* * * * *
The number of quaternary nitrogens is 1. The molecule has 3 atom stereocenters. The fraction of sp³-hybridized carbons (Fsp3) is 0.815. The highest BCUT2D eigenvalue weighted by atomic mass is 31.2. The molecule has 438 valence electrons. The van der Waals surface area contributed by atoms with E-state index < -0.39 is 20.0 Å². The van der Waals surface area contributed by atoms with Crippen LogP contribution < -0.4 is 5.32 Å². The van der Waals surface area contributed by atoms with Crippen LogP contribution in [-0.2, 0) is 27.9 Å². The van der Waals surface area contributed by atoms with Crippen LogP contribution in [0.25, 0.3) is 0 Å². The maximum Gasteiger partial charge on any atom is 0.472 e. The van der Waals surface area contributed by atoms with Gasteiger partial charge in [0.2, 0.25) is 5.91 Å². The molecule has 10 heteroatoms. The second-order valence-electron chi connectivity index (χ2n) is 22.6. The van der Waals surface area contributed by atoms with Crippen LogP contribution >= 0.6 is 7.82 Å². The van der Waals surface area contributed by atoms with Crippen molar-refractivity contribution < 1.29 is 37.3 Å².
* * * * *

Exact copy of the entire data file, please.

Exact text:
The number of quaternary nitrogens is 1. The molecule has 3 atom stereocenters. The fraction of sp³-hybridized carbons (Fsp3) is 0.815. The highest BCUT2D eigenvalue weighted by atomic mass is 31.2. The molecule has 438 valence electrons. The van der Waals surface area contributed by atoms with E-state index < -0.39 is 20.0 Å². The van der Waals surface area contributed by atoms with Crippen LogP contribution < -0.4 is 5.32 Å². The van der Waals surface area contributed by atoms with Crippen LogP contribution in [-0.2, 0) is 27.9 Å². The van der Waals surface area contributed by atoms with Crippen LogP contribution in [0.25, 0.3) is 0 Å². The maximum Gasteiger partial charge on any atom is 0.472 e. The van der Waals surface area contributed by atoms with Gasteiger partial charge in [0.2, 0.25) is 5.91 Å². The molecule has 10 heteroatoms. The second-order valence-electron chi connectivity index (χ2n) is 22.6. The van der Waals surface area contributed by atoms with Crippen LogP contribution >= 0.6 is 7.82 Å². The van der Waals surface area contributed by atoms with Crippen molar-refractivity contribution < 1.29 is 37.3 Å².